Our only hope today, therefore, is that the present India-Pakistan conflict will simmer till the October general elections. Thereafter, hopefully a government of patriots will be formed which will resolve to settle the Pakistan problem once for all, even if it takes years. Time is on our side, however, since Pakistan's economy is tottering. Despite a $5.5-billion bailout bid by the International Monetary Fund in November 1998, it barely has $1.5 billion in foreign exchange reserves. Its economy is import-oriented and service-based. It has a poor manufacturing base. Hence, our diplomacy must concentrate on tightening sanctions against Pakistan. A weak Vajpayee government has no credibility to do that.

A patriotic government must order the Indian ground and air forces to cross the LoC to smash the supply lines of the 'infiltrators'. Otherwise, we are fighting with one arm tied behind our backs. Crossing the LoC is permitted in international law rooted in the U.N. Security Council resolution of April 1992. According to this resolution, nations have the right to cross the established boundaries of other countries in hot pursuit of terrorists. The United States used this resolution to bomb Libya and nearly killed Muammar Qadhafi because he refused to hand over the PanAm Boeing 747 saboteurs. In the case of Kargil, Pakistan has disowned the infiltrators and hence the infiltrators are terrorists.

The LoC, furthermore, is not even an established boundary. Hence the U.N. Security Council resolution would fully sustain the Indian armed forces crossing the LoC in pursuit of the infiltrators, till we reach the Afghan borders. If Pakistan launches a full-fledged war in retaliation, the new patriotic government of India should be ready for it. Better face the problem in October 1999 than ten years later. A full war will lead to a collapse of that country's economy.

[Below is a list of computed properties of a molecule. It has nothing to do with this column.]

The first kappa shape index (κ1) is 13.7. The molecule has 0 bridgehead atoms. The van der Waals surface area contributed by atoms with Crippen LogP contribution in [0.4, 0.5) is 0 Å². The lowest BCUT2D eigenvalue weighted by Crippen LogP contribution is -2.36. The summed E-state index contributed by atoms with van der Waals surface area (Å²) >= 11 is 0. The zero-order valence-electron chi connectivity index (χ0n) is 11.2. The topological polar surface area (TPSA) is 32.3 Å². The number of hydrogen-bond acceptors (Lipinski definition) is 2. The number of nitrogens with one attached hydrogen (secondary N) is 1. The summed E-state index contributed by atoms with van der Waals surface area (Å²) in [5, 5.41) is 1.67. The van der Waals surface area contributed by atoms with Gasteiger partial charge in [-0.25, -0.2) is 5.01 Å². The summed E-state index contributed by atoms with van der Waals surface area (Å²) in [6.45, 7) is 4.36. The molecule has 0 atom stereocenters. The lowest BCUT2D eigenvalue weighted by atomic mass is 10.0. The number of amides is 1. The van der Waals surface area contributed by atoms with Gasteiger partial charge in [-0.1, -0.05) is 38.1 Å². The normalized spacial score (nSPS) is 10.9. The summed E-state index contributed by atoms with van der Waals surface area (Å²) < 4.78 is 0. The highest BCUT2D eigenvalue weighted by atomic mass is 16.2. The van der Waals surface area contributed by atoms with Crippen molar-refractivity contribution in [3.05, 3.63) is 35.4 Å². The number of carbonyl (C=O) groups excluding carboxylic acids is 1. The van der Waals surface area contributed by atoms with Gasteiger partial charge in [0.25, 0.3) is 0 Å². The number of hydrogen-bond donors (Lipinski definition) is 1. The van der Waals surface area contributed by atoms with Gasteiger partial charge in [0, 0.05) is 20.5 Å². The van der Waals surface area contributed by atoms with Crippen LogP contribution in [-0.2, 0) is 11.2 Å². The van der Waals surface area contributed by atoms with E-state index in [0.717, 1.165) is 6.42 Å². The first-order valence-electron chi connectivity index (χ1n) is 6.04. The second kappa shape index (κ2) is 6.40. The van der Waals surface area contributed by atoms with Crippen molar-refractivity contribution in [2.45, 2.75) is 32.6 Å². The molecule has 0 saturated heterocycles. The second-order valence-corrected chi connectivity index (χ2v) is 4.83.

We need not worry too much about the international reaction. Pakistan itself has demonstrated that international opinion is a paper tiger. Has the G-8 or China condemned Pakistan for this blatant aggression? In the 1971 Bangladesh war period, 104 nations voted against India in the U.N. General Assembly, but that did not stop Indira Gandhi. No world power is going to intervene in a situation of Pakistan's making, except to make pious noises.

If Vajpayee cannot bring his nerve to order the crossing of the LoC, let him at least not rush by the first bus to Pakistan in search of peace. It was pathetic to see Jaswant Singh run to China, and the Prime Minister's Secretary scamper to the G-8 meeting. Let the Prime Minister instead keep the pot boiling for the next elected government to settle the matter decisively.

The new patriotic government should also set in motion our tangible support for the various insurgent movements in Pakistan, such as in Sindh, Baluchistan and the North West Frontier Province (NWFP). If Pakistan can support the LTTE, the United Liberation Front of Asom and all the mad fundamentalists in India, we can also do so. It is Pakistan which is vulnerable and can fall apart, and not India.

In the final analysis, the fight between India and Pakistan is not over Kashmir, as the United States thinks. It is on whether in the subcontinent secularism triumphs or Taliban-backed Pakistani fundamentalist Sunni hegemony will prevail. It is significant that Kargil is Shia-dominated, and the Muslims there are fierce Indian nationalists. This agitates Pakistan since, in the entire State of Jammu and Kashmir, only in the Valley does it receive some support from fringe Sunni groups. Indian Muslims, Shia or Sunni, do not accept this fundamentalist Sunni hegemony. Muslims have laid down their lives for India in all the wars since 1948. In other words, the India-Pakistan fight is a clash of ideology and, in essence, a conflict between an ancient civilisation and an artifact.

A letter from the Editor


Dear reader,

The COVID-19-induced lockdown and the absolute necessity for human beings to maintain a physical distance from one another in order to contain the pandemic has changed our lives in unimaginable ways. The print medium all over the world is no exception.

As the distribution of printed copies is unlikely to resume any time soon, Frontline will come to you only through the digital platform until the return of normality. The resources needed to keep up the good work that Frontline has been doing for the past 35 years and more are immense. It is a long journey indeed. Readers who have been part of this journey are our source of strength.

Subscribing to the online edition, I am confident, will make it mutually beneficial.

Sincerely,

R. Vijaya Sankar

Editor, Frontline

Support Quality Journalism
This article is closed for comments.
Please Email the Editor
×